Suddenly we have a lot of time to take in art and we’re poised at the edge of a crater.
Some pieces have barely made the cut, as we can imagine a metal door closing dramatically. Animal Crossing and Doom Eternal could not have arrived at a more precipitous moment. The insanity of Tiger King is only a reflection of the desperate quest for recognition in even the most dangerous of circumstances, which is something that not even our federal government is capable of ignoring.
The “numbers continuing to rise” includes coronavirus cases and deaths, unfortunately. But if I were to tell you that it is an angry and vocal minority that gives output on the internet on a daily basis, you would not be surprised.
Still, we now have a paucity of legacy media, as movies and television are on the back burner for more democratic and sentimental work, which includes social media and individual artistic endeavors. Maybe in the next six months, many of our favorite musicians will release coronavirus inspired albums, where experimentation amidst the isolation took center stage. I am worried about the prospect of music artists making money now that tours, one of the major aspects of revenue, are on hold, but I hope that the paradigm shifts towards the music, rather than the spectacle of performance.
Books and writing may see a surge, either through the big five publishers or through self publishing. E-books and audiobooks will continue to rise as their ease of access is now a necessity. Of course we’ll all have to groan at the new version of The Stand by Stephen King that is poised to emerge in all this pandemic talk. Pandemic young adult novels and pandemic short stories. Pandemic biographies and pandemic journalism.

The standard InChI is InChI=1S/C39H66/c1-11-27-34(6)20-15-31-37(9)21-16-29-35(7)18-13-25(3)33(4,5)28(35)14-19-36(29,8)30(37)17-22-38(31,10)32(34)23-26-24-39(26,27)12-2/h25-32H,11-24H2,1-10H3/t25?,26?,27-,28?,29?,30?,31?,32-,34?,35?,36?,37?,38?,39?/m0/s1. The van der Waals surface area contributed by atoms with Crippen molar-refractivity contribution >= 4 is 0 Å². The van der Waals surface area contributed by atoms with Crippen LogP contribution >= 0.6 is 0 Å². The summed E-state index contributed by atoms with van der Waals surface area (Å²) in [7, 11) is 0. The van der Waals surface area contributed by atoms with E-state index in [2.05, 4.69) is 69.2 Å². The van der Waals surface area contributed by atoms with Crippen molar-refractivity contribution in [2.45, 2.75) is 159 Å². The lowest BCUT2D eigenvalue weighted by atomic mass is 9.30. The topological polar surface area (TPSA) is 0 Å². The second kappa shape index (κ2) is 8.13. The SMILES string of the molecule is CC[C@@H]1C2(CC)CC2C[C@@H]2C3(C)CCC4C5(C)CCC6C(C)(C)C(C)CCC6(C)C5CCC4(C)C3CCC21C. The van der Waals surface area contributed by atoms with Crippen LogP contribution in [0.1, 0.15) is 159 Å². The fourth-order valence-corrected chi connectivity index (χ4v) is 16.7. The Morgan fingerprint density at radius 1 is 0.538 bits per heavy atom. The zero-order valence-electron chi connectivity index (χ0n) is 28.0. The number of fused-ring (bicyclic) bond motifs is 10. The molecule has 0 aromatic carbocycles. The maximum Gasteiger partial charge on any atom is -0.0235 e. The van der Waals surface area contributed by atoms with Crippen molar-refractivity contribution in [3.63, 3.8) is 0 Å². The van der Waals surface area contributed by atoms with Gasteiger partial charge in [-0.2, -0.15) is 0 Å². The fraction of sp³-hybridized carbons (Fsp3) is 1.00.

And finally those silent takers-in of information on Instagram and the like will begin to share their own stories. A democratic turn of the internet, rather than the caged yelling of Facebook and Twitter, will hopefully include longer forms, denser thought, a quest for the difficult questions and the forlorn answers.
That is something I have tried to do, in any case.
I do worry that in this bout of panic and uncertainty, people will take the time and binge on the very artistic works that gave them paralysis. Netflix having to adapt itself to the heavy traffic in the EU does not have me thrilled. But I also understand that, for many of our workers in the service industry, this is the brief respite before going back out. And for those who are sick…it’s likely the only thing they can concentrate on.
Still, when looking back on this time, it’ll be interesting to note if coronavirus was a catalyst for a shift in taste for entertainment, education, and art. Or if it all was some fluke that caused us to rubber band back to the conventional mediums and forms that gave us comfort.
How it works out for you will of course be for you to decide.
David Hockney had opposed photography for its instantaneous rendition of a flat and two-dimensional plane, when our eyes hardly ever perceive the world in such sterile terms. We have a shifting look and depth of field that gives our eyes a desire for something greater. His work in The Secret Knowledge has been tantamount to genius. He had a vision for changing art in a way that empowered artists, and for opening our eyes to the shortcuts that artists used to provide accuracy in their words, rather than resonance. We have a chance to do that, now, amidst an outbreak.